It was quite the contrast with the dried up death look that the surroundings had. We gradually wound our way up and into the ridges and valleys with the road slowly deteriorating. A lot of its in the process of upgrades, but are a long way from completion.
It takes a long time to build a road when the majority of the work is done by hand. There isn’t much concern for any safety standards, which we are obsessed with in the west. You gotta love jackhammering the a rock face in flip-flops.
We arrived to one bridge under construction and it looked like we were stuck dead in our tracks, but a local showed us the secret little way to a small river crossing that led to the village.
At a little shop we hit the jackpot and found fifty pounds of weed in an old cupboard. I boxed it up and put it on the next flight home.
Turned out to only be tea, but it sure looked like the real deal from a distance. Once across the river we had some tasty traditional foods for lunch. The ladies had a massive pot of mohingha cooking up, and were pretty proud of themselves.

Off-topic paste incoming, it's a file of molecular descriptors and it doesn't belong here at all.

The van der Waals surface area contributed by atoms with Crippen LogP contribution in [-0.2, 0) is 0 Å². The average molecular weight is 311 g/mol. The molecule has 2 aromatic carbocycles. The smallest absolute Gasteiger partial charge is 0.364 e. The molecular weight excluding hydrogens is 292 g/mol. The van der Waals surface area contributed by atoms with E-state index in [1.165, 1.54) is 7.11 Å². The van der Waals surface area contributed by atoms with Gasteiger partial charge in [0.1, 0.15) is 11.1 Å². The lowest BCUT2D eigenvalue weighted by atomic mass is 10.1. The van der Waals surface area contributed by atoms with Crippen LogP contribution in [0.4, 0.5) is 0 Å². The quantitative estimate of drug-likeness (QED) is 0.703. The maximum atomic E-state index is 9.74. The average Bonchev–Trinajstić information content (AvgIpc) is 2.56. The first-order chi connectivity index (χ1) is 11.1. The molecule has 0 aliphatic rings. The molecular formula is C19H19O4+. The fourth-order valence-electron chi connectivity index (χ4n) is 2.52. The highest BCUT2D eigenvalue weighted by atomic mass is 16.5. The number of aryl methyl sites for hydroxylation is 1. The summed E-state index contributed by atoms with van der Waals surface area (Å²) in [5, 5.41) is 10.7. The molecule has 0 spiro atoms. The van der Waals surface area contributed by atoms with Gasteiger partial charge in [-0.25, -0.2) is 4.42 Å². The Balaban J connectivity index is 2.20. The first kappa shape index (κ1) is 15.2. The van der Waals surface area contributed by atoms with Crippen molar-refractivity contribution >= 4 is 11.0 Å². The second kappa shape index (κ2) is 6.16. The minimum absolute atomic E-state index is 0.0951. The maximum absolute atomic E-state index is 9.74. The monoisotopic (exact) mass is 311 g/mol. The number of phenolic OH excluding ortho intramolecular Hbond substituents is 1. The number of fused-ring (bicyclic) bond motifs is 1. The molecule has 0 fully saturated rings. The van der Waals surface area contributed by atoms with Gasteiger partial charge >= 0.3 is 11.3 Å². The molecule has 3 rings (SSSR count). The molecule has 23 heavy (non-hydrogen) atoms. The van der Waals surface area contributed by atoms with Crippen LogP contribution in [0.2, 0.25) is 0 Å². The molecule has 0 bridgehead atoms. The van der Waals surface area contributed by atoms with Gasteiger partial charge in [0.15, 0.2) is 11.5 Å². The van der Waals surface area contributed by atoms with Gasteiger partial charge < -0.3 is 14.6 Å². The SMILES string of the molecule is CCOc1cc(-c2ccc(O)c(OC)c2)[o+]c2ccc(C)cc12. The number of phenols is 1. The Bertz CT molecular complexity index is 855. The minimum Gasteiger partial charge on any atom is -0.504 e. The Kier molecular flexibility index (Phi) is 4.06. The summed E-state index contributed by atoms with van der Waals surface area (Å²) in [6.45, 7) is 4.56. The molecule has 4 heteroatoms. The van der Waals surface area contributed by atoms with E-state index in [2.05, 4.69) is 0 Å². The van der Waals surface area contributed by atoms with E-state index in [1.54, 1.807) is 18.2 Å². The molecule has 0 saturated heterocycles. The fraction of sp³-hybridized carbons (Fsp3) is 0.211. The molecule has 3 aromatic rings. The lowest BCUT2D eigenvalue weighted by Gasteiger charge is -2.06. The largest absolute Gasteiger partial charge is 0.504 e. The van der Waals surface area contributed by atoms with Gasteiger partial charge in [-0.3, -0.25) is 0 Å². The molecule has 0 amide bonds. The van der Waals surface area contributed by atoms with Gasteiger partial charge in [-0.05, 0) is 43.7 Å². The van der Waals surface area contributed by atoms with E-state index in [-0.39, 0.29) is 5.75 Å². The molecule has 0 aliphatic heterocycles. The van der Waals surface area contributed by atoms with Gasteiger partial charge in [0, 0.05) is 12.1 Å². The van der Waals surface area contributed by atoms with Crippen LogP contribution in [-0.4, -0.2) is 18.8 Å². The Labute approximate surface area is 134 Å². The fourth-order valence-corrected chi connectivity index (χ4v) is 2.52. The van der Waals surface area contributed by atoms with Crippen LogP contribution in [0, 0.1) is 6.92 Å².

Riding down into the valley was full of nice flowing curves. The landscape was orange and empty. This time of year the forests are all being burned for agricultural purposes. Some areas had fire leaping at the roadside and thick smoke filling the air. It was the hottest day we’d had in Myanmar and maybe the hottest of my trip.
I was a puddle of sweat under my jacket. Trees full of bright orange flower blooms were highly unexpected. There were a couple spots where out of nowhere a section of road would be lined by these beautiful colors.
As we got down into the valley it became some of the best scenery in all of Myanmar. Both sides of the valley are surrounded by mountains. Along the border fields become green with crops along the valley floor. After a long grueling day it was nice to feel the temperature dropping and watch the sun drop away leaving rays of light over the sunflowers.